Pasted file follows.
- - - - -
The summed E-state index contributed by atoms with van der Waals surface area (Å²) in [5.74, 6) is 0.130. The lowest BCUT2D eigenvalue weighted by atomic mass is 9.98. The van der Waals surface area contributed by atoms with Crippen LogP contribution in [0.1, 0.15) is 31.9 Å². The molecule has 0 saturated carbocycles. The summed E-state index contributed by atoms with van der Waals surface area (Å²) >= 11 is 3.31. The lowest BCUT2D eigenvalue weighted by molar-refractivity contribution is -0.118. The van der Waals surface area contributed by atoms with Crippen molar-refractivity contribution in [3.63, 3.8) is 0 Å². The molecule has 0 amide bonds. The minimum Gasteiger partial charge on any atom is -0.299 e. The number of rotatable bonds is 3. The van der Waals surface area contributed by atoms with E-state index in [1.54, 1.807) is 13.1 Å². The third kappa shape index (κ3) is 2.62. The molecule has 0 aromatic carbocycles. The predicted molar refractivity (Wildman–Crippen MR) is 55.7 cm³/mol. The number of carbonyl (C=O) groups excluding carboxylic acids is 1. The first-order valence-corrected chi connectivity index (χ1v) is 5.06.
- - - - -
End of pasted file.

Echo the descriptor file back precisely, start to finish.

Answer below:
The summed E-state index contributed by atoms with van der Waals surface area (Å²) in [5.74, 6) is 0.130. The lowest BCUT2D eigenvalue weighted by atomic mass is 9.98. The van der Waals surface area contributed by atoms with Crippen LogP contribution in [0.1, 0.15) is 31.9 Å². The molecule has 0 saturated carbocycles. The summed E-state index contributed by atoms with van der Waals surface area (Å²) >= 11 is 3.31. The lowest BCUT2D eigenvalue weighted by molar-refractivity contribution is -0.118. The van der Waals surface area contributed by atoms with Crippen molar-refractivity contribution in [3.63, 3.8) is 0 Å². The molecule has 0 amide bonds. The minimum Gasteiger partial charge on any atom is -0.299 e. The number of rotatable bonds is 3. The van der Waals surface area contributed by atoms with E-state index in [1.54, 1.807) is 13.1 Å². The third kappa shape index (κ3) is 2.62. The molecule has 0 aromatic carbocycles. The predicted molar refractivity (Wildman–Crippen MR) is 55.7 cm³/mol. The number of carbonyl (C=O) groups excluding carboxylic acids is 1. The first-order valence-corrected chi connectivity index (χ1v) is 5.06.